DEAR ABBY: My husband recently broke his eyeglasses. Because they couldn't be repaired locally, he sent them by mail to a company that had been referred to him. They fixed his glasses and returned them to him.
A short time later he received an email from the company "salesperson" requesting a tip! ("If you are happy with me as your salesperson and would like to give me a tip, please click on the link below.") My husband replied, "Can you please send me a receipt? I need it for my records." She replied, "How much will you tip me?" He said, "Is the only way I can get a receipt for my repairs if I tip you?" She replied, "Yes, can you give me $5?"
I have never heard of an online company soliciting tips before, let alone refusing to send a receipt unless one is given. How would you respond to this? Getting a receipt is not the important thing here; it's the solicitation that dumbfounds me! -- DUMBFOUNDED IN TINLEY PARK, ILL.
DEAR DUMBFOUNDED: Every time I think I have heard everything, a letter like yours crosses my desk. The word for what that salesperson is attempting is extortion. Your husband should contact the owner of the company that repaired his glasses, tell the person the name of the employee who is trying to extort money and the date it happened, and request the receipt. If it doesn't arrive posthaste, the company should be reported to the Better Business Bureau.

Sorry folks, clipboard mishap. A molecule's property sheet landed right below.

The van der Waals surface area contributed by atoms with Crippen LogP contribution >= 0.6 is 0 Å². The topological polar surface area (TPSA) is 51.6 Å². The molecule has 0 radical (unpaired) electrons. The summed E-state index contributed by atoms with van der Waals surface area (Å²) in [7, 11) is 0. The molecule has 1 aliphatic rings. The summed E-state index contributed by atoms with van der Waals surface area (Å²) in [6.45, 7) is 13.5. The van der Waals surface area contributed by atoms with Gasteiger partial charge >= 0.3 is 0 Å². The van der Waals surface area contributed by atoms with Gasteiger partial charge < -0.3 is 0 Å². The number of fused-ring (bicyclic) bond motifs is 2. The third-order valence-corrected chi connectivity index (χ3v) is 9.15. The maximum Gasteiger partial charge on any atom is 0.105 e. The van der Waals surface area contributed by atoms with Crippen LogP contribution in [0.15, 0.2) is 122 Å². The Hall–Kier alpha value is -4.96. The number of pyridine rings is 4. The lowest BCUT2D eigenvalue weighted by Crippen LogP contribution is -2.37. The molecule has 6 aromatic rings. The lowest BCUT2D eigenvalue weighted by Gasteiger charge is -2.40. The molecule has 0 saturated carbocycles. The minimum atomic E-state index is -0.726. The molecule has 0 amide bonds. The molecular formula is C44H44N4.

P.S. Who referred you to that company? That person should also be informed about what has been going on.
DEAR ABBY: Ever since my son was a baby (he's almost 6 now), my husband and I have printed photograph invitations for his birthday parties. We sent the invitations to everyone, including those who lived too far away to attend, so people could have a current picture of him.
After reading many of your archives, I realize this may be perceived as a bid for gifts, and I no longer wish to do it. I would still like to send out a picture card of some sort. Any ideas on how to do it without making anyone think we want gifts? -- DON'T WANT TO MAKE WAVES
DEAR DON'T: A way to do that would be to send them during the holidays when your friends and relatives are sending out cards to friends and acquaintances.
DEAR ABBY: I work the newspaper crossword puzzle every day. I came across an answer recently that stumped me. It was an "abbreviation for bowling lane." The answer was AMF. I'm asking you what it stands for because I cannot get a straight answer. What is so secretive about this logo? Please help. -- STUMPED IN TEXAS
DEAR STUMPED: The clue may have been misleading. AMF is a brand. It stands for American Machine and Foundry, which many years ago was one of the nation's largest recreational equipment companies.
Good advice for everyone -- teens to seniors -- is in "The Anger in All of Us and How to Deal With It." To order, send your name and mailing address, plus check or money order for $8 (U.S. funds) to: Dear Abby, Anger Booklet, P.O. Box 447, Mount Morris, IL 61054-0447. (Shipping and handling are included in the price.)